The foregoing state of mind leads me to write this Commentary: Community-Interest Not-Self-Interest, in the expectation that it will be a positive contribution to raising awareness in ways that motivate people to take actions in their collective interest. Throughout history, the principal concern of human beings continues to be survival. Generally, human beings prefer to save lives than to commit suicide. In the observation of human beings, two types of decision-making have emerged: decision-making for self-Interest and decision-making for community-interest.

In his observation of human beings, the Scottish Economist Adam Smith, the Founder of Modern Economics, concluded in his pathbreaking book, The Wealth of Nations (1776), that human beings are driven mainly by self-interest and therefore the best system for economic growth and development is laissez-passez/laissez-faire/free enterprise, all meaning the same thing. Examining the facts of history, one finds out that access to enter the marketplace and control the ballot box was free only for the rich. During the era of Smith, when the workers tried to get access to enter the marketplace and control the ballot box, the Powers That Be used violence to prevent them from entry. Free enterprise became synonymous with capitalism and Smith’s Ideology of self-interest became the ideological justification for capitalism.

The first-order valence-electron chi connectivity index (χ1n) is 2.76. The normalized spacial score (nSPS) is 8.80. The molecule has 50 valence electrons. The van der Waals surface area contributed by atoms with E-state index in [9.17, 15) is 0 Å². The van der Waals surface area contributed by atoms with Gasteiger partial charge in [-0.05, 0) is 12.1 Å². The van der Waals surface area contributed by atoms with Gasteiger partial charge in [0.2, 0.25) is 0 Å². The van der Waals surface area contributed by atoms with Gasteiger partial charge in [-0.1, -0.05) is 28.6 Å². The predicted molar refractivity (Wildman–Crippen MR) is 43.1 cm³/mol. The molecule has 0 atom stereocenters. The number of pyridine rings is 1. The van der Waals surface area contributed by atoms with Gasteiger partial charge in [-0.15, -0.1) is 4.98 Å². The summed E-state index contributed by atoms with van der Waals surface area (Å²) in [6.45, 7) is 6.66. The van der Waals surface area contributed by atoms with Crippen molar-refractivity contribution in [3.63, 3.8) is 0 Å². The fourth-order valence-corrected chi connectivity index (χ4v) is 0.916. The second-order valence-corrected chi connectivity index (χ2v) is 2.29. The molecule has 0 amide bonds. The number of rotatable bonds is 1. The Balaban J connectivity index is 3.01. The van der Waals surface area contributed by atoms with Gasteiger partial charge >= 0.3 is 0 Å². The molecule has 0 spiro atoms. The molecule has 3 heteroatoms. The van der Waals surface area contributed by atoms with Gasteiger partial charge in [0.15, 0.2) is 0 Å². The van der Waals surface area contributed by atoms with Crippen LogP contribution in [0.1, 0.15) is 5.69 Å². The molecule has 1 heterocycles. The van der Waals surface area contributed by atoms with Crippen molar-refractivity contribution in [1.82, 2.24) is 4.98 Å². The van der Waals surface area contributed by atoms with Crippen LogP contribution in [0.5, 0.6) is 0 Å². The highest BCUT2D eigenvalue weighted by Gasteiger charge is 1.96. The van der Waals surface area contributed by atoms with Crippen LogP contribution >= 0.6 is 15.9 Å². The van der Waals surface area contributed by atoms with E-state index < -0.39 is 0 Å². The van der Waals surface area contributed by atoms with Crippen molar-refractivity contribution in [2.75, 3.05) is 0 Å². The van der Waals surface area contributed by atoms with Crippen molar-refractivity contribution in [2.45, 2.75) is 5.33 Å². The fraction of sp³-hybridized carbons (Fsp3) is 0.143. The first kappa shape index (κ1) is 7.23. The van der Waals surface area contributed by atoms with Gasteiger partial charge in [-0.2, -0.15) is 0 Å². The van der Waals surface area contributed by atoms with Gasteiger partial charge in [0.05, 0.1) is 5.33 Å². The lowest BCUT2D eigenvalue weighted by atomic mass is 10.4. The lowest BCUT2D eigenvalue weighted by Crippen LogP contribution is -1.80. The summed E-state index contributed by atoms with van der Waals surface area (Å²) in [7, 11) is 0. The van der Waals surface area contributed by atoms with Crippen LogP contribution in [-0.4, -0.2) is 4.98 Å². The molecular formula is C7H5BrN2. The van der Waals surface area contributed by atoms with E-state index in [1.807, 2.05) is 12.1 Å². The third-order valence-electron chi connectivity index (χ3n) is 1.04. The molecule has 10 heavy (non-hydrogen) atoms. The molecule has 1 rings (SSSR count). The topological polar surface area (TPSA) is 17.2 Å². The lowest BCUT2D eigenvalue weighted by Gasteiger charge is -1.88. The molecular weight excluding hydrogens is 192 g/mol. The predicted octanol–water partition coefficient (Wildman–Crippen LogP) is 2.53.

Prior to the time of Smith, the pursuit of self-interest led to the slave trade. The greed of rulers In Africa led them to sell some human beings to greedy slave owners from the United States of America (USA) who needed the slaves to work on the cotton plantations in the USA. Hundreds of thousands of slaves got killed during the slave trade from the violent treatment that they received from the slave owners. On account of the movement to free the slaves, informed by the 1791 revolt against slavery in Saint Dominique, now called Haiti, and the advance in technology that led to mechanization in the cotton industry, there was much less need for slaves. Therefore, slave owners formed an organization called the American Colonization Society (ACS) that repatriated some freed slaves to Africa by 1822. Many of these freed slaves landed in the area now called Liberia after the former slaves declared the area to be a Republic in 1847. Constitutional rights were not given to the indigenous people of Liberia until after the Second World War.